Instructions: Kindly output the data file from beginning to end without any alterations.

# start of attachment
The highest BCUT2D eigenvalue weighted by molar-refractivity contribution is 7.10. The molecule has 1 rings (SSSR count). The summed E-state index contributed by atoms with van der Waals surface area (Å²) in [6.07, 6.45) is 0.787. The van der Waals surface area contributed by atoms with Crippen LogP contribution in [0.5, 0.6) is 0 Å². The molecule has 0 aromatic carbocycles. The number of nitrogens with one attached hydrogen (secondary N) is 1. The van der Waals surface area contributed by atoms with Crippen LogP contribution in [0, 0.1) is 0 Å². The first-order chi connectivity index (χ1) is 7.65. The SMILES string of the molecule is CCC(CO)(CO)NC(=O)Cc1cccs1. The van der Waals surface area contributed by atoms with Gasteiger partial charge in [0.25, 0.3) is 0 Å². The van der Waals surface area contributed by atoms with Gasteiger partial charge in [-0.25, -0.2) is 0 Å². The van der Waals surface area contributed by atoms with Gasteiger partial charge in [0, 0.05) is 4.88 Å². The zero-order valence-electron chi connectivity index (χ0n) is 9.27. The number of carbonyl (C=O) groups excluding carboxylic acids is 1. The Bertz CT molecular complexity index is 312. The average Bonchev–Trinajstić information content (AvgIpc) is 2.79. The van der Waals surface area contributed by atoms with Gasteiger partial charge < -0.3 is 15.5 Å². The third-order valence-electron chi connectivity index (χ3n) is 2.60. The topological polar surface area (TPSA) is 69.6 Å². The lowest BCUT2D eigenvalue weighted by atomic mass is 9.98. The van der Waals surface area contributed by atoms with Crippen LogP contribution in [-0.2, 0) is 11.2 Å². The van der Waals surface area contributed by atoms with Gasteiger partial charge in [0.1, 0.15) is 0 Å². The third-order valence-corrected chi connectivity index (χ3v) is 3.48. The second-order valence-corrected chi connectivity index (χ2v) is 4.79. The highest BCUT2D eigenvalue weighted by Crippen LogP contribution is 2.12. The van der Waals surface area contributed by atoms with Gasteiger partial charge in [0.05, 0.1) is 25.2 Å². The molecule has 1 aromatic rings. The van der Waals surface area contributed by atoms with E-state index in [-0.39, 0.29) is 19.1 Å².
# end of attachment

The highest BCUT2D eigenvalue weighted by molar-refractivity contribution is 7.10. The molecule has 1 rings (SSSR count). The summed E-state index contributed by atoms with van der Waals surface area (Å²) in [6.07, 6.45) is 0.787. The van der Waals surface area contributed by atoms with Crippen LogP contribution in [0.5, 0.6) is 0 Å². The molecule has 0 aromatic carbocycles. The number of nitrogens with one attached hydrogen (secondary N) is 1. The van der Waals surface area contributed by atoms with Crippen LogP contribution in [0, 0.1) is 0 Å². The first-order chi connectivity index (χ1) is 7.65. The SMILES string of the molecule is CCC(CO)(CO)NC(=O)Cc1cccs1. The van der Waals surface area contributed by atoms with Gasteiger partial charge in [0.25, 0.3) is 0 Å². The van der Waals surface area contributed by atoms with Gasteiger partial charge in [-0.25, -0.2) is 0 Å². The van der Waals surface area contributed by atoms with Gasteiger partial charge in [0, 0.05) is 4.88 Å². The zero-order valence-electron chi connectivity index (χ0n) is 9.27. The number of carbonyl (C=O) groups excluding carboxylic acids is 1. The Bertz CT molecular complexity index is 312. The average Bonchev–Trinajstić information content (AvgIpc) is 2.79. The van der Waals surface area contributed by atoms with Gasteiger partial charge < -0.3 is 15.5 Å². The third-order valence-electron chi connectivity index (χ3n) is 2.60. The topological polar surface area (TPSA) is 69.6 Å². The lowest BCUT2D eigenvalue weighted by atomic mass is 9.98. The van der Waals surface area contributed by atoms with Crippen LogP contribution in [-0.2, 0) is 11.2 Å². The van der Waals surface area contributed by atoms with Gasteiger partial charge in [0.1, 0.15) is 0 Å². The third-order valence-corrected chi connectivity index (χ3v) is 3.48. The second-order valence-corrected chi connectivity index (χ2v) is 4.79. The highest BCUT2D eigenvalue weighted by Crippen LogP contribution is 2.12. The van der Waals surface area contributed by atoms with Gasteiger partial charge in [0.05, 0.1) is 25.2 Å². The molecule has 1 aromatic rings. The van der Waals surface area contributed by atoms with E-state index in [-0.39, 0.29) is 19.1 Å².